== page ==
Assistant Chief Bill Martinez's first assignment with the St. Paul police department was so sensitive only the mayor, police chief and a few others knew he was on the city's payroll.

Hired in 1987 to broker undercover narcotics sales during the crack epidemic, Martinez rented and wired an apartment on the city's West Side for audio and video. He met in secret with a city staffer to receive his pay in cash in order to protect his identity. He became so proficient that undercover agents from Minneapolis and the U.S. Drug Enforcement Agency once followed him, suspecting he was the criminal.

Martinez, who is Mexican-American, retired Friday from the department after nearly three decades, rising to become one of Chief Thomas Smith's top three advisers and the highest-ranking Latino law enforcement officer in Minnesota, according to the Minnesota chapter of the National Latino Peace Officers Association (NLPOA).

"He represents so many things," said St. Paul police officer Francisco Ortiz, vice president of the Minnesota chapter of the NLPOA. "He represents the culture. He represents a city that's really diverse. And it's not just for the Latinos — it's for any officer of color and women in this profession — just seeing him and seeing that he's been able to succeed in this profession is very inspiring."

Martinez, 54, is also the only St. Paul police officer of color in a department of about 600 who qualifies to apply for the chief's job, which is up for grabs this year.

Although he's applied for the job previously, he said he's ready to retire and spend time with his daughter, son-in-law and two granddaughters. Also on his plate: training a yellow Labrador puppy, Ranger, who is destined to become his pheasant hunting partner.

"It's time to move on," Martinez said recently.

Humble roots

Martinez's career with St. Paul police was a dream for the 12th and last child of migrant farmworkers from south Texas who labored in the Montana potato fields, the sugar beet rows of the Fargo-Moorhead area and the cornfields of southern Minnesota.

Martinez grew up in Guckeen, Minn., where his parents settled in the early 1960s when they landed jobs at a chicken processing plant. From as young as the age of 5 and throughout his teenage years, Martinez baled hay, detasseled corn, weeded soybeans, picked cucumbers in Wisconsin for Gedney Pickles and, on the rare occasion, milked cows.

"It taught you some good work ethics and values," he said of his humble roots. "I feel blessed and thankful, I really do."

But he wanted more, and despite his father's insistence that he quit high school at age 16 and work or find work after high school, he became the first in his family to attend college.

"Early on as a child … my family was on public assistance," Martinez recalled. "There never seemed to be enough money to go around. I remember the lights were turned off one time, because we didn't have any money. The one equalizer was education."

He enrolled at Minnesota State University, Mankato and studied law enforcement and public administration, paying his way through college by working as a park ranger. It would inspire three of his older siblings to later enroll in college themselves.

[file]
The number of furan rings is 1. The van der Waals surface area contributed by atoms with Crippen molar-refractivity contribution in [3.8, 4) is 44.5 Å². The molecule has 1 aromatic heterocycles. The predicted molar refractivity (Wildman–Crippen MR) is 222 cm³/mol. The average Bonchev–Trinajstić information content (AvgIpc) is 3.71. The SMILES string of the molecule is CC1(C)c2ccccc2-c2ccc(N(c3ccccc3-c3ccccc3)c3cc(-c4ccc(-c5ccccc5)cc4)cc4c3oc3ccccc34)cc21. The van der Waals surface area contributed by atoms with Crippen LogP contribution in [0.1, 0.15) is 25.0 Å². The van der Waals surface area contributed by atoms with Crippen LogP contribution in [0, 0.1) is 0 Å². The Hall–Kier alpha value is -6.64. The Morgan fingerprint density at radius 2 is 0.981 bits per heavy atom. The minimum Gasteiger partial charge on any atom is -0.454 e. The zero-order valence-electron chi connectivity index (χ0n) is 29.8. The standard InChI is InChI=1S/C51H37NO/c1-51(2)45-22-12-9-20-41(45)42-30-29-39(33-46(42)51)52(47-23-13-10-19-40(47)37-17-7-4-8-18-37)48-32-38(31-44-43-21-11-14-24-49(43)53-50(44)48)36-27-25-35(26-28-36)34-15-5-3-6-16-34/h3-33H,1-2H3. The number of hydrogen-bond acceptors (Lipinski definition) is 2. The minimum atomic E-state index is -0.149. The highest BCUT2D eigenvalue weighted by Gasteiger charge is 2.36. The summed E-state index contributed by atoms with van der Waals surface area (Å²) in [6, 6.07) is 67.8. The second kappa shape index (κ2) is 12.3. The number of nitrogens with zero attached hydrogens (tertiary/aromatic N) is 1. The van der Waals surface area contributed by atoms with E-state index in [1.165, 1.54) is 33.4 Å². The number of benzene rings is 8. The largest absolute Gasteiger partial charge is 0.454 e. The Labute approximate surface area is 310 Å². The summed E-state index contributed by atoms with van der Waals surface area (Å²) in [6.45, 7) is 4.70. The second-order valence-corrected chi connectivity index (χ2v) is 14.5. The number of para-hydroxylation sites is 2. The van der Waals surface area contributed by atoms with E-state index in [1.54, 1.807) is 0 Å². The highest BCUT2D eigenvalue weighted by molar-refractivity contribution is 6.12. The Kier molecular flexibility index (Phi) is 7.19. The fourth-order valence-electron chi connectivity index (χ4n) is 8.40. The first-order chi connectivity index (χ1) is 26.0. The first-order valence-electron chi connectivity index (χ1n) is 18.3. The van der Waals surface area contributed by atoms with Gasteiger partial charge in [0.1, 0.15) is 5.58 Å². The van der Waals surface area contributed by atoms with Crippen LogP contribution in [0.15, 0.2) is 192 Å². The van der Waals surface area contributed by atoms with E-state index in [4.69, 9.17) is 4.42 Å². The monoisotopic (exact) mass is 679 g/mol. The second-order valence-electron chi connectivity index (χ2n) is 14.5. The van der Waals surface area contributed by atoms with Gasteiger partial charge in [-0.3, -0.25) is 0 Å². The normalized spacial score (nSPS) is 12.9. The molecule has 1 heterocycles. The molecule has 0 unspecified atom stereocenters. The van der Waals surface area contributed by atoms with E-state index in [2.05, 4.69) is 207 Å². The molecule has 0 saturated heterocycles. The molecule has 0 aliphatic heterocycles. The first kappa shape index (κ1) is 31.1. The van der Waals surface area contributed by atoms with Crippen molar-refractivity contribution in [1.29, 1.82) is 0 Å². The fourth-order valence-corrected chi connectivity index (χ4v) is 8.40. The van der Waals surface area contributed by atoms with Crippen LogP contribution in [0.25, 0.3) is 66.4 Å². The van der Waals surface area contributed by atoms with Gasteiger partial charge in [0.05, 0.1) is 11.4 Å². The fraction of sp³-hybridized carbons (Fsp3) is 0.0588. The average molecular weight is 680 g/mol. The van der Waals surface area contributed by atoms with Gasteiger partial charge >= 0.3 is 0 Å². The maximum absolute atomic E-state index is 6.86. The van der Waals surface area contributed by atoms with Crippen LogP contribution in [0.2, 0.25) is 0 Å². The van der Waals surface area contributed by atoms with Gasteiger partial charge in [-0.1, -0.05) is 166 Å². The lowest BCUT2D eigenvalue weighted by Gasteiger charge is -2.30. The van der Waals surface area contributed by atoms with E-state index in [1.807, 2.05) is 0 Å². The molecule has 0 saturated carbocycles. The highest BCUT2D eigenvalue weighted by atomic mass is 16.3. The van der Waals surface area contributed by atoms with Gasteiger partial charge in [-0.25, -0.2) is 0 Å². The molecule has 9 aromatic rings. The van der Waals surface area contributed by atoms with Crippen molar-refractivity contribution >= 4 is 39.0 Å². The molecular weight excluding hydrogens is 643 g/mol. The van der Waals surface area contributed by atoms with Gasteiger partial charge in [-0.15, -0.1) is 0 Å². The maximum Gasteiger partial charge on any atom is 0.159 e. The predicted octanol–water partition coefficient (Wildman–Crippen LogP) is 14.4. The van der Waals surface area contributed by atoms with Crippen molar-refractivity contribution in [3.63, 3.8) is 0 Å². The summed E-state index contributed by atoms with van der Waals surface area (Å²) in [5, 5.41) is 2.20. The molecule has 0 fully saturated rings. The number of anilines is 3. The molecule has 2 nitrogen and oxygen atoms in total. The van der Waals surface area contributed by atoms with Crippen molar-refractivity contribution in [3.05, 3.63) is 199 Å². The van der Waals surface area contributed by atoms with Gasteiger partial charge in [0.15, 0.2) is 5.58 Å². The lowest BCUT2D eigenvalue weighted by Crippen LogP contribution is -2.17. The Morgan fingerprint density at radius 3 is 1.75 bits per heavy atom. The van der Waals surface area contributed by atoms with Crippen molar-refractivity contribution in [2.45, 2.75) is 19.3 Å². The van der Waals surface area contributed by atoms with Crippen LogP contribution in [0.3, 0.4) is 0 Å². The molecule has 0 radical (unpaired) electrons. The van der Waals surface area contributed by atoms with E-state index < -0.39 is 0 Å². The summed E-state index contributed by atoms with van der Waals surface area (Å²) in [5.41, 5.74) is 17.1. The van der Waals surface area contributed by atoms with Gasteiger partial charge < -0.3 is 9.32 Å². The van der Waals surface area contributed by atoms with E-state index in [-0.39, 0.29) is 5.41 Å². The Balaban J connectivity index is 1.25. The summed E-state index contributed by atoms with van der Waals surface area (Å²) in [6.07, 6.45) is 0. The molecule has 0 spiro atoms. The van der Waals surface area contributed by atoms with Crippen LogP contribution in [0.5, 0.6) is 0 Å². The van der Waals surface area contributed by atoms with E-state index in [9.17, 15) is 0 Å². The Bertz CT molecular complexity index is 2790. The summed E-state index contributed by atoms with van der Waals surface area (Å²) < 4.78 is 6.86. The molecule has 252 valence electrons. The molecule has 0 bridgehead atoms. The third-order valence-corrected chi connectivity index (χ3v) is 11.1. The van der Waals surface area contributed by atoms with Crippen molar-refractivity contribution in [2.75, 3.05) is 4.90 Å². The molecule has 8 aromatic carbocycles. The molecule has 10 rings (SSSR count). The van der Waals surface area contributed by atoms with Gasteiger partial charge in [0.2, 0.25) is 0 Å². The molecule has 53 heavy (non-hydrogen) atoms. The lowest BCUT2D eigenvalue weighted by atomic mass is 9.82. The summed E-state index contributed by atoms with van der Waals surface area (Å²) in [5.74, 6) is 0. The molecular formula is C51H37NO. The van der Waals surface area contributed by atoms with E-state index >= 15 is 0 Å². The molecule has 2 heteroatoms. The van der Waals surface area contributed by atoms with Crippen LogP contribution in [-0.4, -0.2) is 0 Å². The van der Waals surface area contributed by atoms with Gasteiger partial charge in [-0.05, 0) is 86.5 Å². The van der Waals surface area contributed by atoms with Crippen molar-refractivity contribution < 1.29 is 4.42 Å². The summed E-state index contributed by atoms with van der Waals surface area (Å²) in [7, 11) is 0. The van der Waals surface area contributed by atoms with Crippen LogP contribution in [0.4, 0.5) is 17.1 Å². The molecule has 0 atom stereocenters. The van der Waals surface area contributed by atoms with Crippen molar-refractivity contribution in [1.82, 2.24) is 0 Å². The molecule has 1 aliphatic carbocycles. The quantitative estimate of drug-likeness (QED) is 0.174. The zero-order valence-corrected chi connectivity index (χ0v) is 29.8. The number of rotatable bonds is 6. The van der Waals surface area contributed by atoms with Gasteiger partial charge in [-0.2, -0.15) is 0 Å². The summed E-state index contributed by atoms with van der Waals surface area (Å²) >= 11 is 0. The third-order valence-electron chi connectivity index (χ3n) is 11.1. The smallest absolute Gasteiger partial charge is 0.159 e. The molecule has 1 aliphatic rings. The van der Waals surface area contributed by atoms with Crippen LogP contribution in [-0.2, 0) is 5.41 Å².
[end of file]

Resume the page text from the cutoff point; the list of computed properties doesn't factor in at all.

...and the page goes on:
He worked as a police officer in Brooklyn Center and Minnetonka before being recruited to St. Paul, where he became a role model for other officers and many members of the city's large Latino population.

"Growing up the way we did, it's just the need to help, to help people — the need to show others that there's a better life," St. Paul police senior Cmdr. John Lozoya said of Martinez's career.

Lozoya, who is also the son of migrant farmworkers and who worked in the fields as well, and Martinez co-founded the NLPOA in 2002.

Connected with community

Ramona Arraguin de Rosales, founder of Academia Cesar Chavez School a tuition-free charter school on St. Paul's East Side, said Martinez and Lozoya have worked hard to establish positive relationships with the community and inspired several young men — her son included — to join either the St. Paul police or fire departments.

"They have a special personality of staying connected to the community, you know?" she said. "They didn't forget where they came from."

In the past 10 years, Martinez adopted 22 of the school's neediest families during the holidays, providing funds that the school used to help the families with gifts, food and other necessities. He served on the school's board of directors from 2005 to 2007.

In addition to his work in the community and efforts to increase officer diversity, Martinez recently oversaw the department's policy shift away from investigating its own officer-involved fatal shootings or serious injuries to having outside agencies handle such cases.

He has no plans to leave Minnesota in his retirement, and doesn't know whether he'll seek a new job. He plans to continue teaching police skills at Hennepin Technical College.

"I'm sure everybody's thinking, 'Now we get him over here. We get him over there,' " Arraguin de Rosales said. "I will be giving him a call."